There is more to the position than that, but that's pretty much as far as I get with some folks before they toss Romans 13 into the conversation as a rebuttal. After all, the claim goes, governments are all appointed by God to keep the peace. Therefore, our armed forces are just doing God's work, which means Christians obviously can and perhaps even SHOULD participate.
Here is the relevant part of Romans 13 (from the New Revised Standard Version, found on www.crosswalk.com):
Now, we can ask ourselves what this text actually does say, and then also what it does NOT say. First of all, historical context. The writer is Paul the Apostle, a Jewish Rabbi who has come to believe that Jesus is the Jewish Messiah. Both Paul and his readers (who are Christians in Rome) live in and under the authority of the Roman Empire. Nero was likely the emperor at the time -- not a big fan of Christians, to say the least. The Christians in Rome seem to be a group made up of Jewish and non-Jewish believers in Jesus.
1 Let every person be subject to the governing authorities; for there is no authority except from God, and those authorities that exist have been instituted by God. 2 Therefore whoever resists authority resists what God has appointed, and those who resist will incur judgment. 3 For rulers are not a terror to good conduct, but to bad. Do you wish to have no fear of the authority? Then do what is good, and you will receive its approval; 4 for it is God's servant for your good. But if you do what is wrong, you should be afraid, for the authority does not bear the sword in vain! It is the servant of God to execute wrath on the wrongdoer. 5 Therefore one must be subject, not only because of wrath but also because of conscience. 6 For the same reason you also pay taxes, for the authorities are God's servants, busy with this very thing.7 Pay to all what is due them—taxes to whom taxes are due, revenue to whom revenue is due, respect to whom respect is due, honor to whom honor is due.
Paul's theology of government seems to me based in the Jewish scriptures, particularly in the stories of the later history of the Jewish kingdoms (north and south) found in Kings and Chronicles and in the prophetic works that correspond to those events. To summarize, God is in charge of all of these kingdoms and/or governments. He moves them around like pieces on a chess board to accomplish his own purposes, of which humans are not necessarily aware.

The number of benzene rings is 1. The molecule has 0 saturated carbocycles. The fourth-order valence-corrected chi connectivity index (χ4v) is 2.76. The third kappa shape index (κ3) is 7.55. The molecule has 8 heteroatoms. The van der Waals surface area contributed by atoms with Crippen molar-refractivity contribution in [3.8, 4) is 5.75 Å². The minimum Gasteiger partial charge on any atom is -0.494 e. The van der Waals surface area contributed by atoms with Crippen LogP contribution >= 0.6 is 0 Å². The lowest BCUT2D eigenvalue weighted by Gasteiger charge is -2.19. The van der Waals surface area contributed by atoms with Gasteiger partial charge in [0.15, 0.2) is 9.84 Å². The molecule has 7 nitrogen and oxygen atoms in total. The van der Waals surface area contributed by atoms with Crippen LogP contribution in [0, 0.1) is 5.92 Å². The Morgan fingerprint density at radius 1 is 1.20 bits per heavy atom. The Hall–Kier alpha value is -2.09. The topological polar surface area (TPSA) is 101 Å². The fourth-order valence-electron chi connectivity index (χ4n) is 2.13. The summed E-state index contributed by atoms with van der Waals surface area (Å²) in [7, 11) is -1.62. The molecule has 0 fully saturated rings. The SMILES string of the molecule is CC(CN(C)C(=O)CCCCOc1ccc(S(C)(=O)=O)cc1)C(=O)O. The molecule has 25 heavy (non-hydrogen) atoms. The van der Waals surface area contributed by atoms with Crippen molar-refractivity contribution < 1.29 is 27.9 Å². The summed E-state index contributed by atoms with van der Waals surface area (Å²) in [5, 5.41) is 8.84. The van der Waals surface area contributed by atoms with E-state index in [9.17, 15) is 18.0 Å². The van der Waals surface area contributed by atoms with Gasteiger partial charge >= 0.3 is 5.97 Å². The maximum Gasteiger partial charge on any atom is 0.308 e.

Though there had been a short period of time, during the reign of King David, in which Israel had truly been a theocracy, this was not the norm. In fact, even during David's son's reign (Solomon), it seems clear that God was not being relied on for the security of the kingdom. Ask yourself this: how many wives and/or concubines did Solomon have? Answer: 1 Kings 11:3 -- "Among his wives were seven hundred princesses and three hundred concubines." Wow! This guy had at least (!) 1k women at his disposal! "At least," because the text says "among his wives"! We don't know how many more there were, but the 1k women were "among" the total number! I'm impressed!
Now, as yourself this question: how many children did Solomon have?
Go ahead, ask. Search it out in Kings and Chronicles. I'm waiting. Ok, times' up. Answer: 1 (ONE, as in A WHOLE NUMBER THAT IS LESS THAN TWO AND MORE THAN ZERO). Yes, only one.
How in the world did that happen? Well, it seems to me there are a couple of possibilities. One, there was something physically wrong with the man. After all, that one son, Rehoboam, was advised to prove to the people that his little finger was thicker than his father's loins! But as Freud is purported to have said, sometimes a cigar is just a cigar -- and a metaphor is just a metaphor.
A second possibility is that Solomon had more children that weren't mentioned in the text -- perhaps because Solomon had them killed. At least one of the "foreign gods" Solomon worshiped with his wives ("Molech": see 1 Kings 11 and 2 Kings 23:10) demanded child sacrifice. It could be that Solomon had had other children that he sacrificed. On the other hand, if that were the case, why wouldn't the text mention this in the process of listing Solomon's sins at the end of his life? It doesn't appear that the text is trying to put a positive spin on Solomon and sweep his sins out of sight under the rug (Chronicles is guilty of this, but not Kings).